Airborne Viral Transformation

Viral denaturing

While large droplets generated in the upper respiratory tract and oral cavity sediment rapidly and travel only a short distance (typically <2 m), the smaller aerosol particles (typically < 5μm diameter) generated in the lower respiratory tract and larynx can remain suspended and airborne for many minutes or hours.1,2 It has been suggested that any particles <100μm in diameter should be considered as showing similar aerodynamic behaviour, remaining airborne over distances longer than 2m.3 During airborne transport, pathogens may lose viability and infectivity, and their survival decay dynamics must be understood.4,5

Higher level of certainty:

  1. Although some pathogens are only transmitted by the airborne aerosol route, referred to as obligate airborne transmission (e.g. Tuberculosis), some may transmit preferentially (e.g. measles and smallpox), and others may transmit opportunistically by the airborne route, transmitting by other routes but with airborne transmission possible under certain situations.6 Other coronaviruses (e.g. SARS-CoV-1 and MERS) are considered to be opportunistically spread by the airborne route.6,7
  2. While suspended in small respirable aerosol particles, the airborne survival of pathogens (including SARS-CoV-2) is dependent on the environmental conditions, specifically relative humidity (RH) and temperature. At intermediate RHs and room temperature, the survival decay times for SARS-CoV-1 and SARS-CoV-2 are similar, with half-lives of 1-2 hours in tissue culture media or artificial saliva.8,9,10
  3. Viral RNA has been identified in air samples in a number of studies: RNA genome copy numbers per litre of sampled air have spanned a large range from undetectable or close to the limit of detection (0.001-0.042 copies/L)11 to >3 copies/L of air.12,13 By comparison, air samples have reported up to 10,000 copies / L of air for influenza virus.14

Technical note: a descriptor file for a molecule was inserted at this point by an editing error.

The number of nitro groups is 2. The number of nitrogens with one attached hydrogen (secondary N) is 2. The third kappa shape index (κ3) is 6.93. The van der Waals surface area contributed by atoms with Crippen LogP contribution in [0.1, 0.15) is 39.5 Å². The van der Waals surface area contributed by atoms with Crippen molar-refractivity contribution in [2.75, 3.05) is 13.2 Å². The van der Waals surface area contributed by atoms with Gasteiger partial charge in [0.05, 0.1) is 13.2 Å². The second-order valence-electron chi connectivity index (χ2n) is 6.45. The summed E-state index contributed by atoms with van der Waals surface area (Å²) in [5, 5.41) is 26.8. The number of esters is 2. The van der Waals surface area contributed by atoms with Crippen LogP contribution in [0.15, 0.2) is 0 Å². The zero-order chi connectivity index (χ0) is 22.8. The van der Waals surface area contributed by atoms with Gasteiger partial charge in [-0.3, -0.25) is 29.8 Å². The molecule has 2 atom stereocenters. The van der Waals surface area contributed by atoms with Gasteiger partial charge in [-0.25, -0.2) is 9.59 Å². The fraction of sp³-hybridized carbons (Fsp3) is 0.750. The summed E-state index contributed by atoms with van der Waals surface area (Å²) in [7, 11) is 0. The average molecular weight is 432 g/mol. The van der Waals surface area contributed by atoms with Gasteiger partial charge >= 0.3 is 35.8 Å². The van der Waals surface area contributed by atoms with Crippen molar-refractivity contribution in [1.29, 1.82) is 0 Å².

4. Both steady equilibrium solute concentrations in aerosol particles at a particular RH can lead to steady osmotic stresses on pathogens, rates of change of solute concentrations may also be influential in determining pathogen survival.15,16,17
  5. Exposure of airborne SARS-CoV-2 to light (particularly UV-A, 315-400 nm, and UV-B light, 280-315 nm) has shown that survival is significantly reduced, with decay half-times reduced to under 10 minutes in the strongest lighting conditions.8
  6. Early air sample measurements were unable to identify infectious SARS-CoV-2 virus although other human respiratory viruses were isolated and identified in a COVID clinic.13,18 One study has identified infectious SARS-CoV-2.19 Low virus concentrations in airborne samples and the challenges of ensuring the integrity of viruses are not compromised during sampling are challenges in identifying infectious virus.

Lower level of certainty:

  1. The dependence of airborne survival on relative humidity and aerosol particle composition remains uncertain. In one study, SARS-CoV-2 survived for longer at intermediate RH than high RH in tissue culture medium, with the reverse trend in artificial saliva.10
  2. Although the airborne transmission of SARS-CoV-2 has been established between ferrets20 and the airborne transmission in humans has been inferred (e.g. during a choral society rehearsal),21 the relationship between RNA genome copy numbers and infectious virus remains uncertain.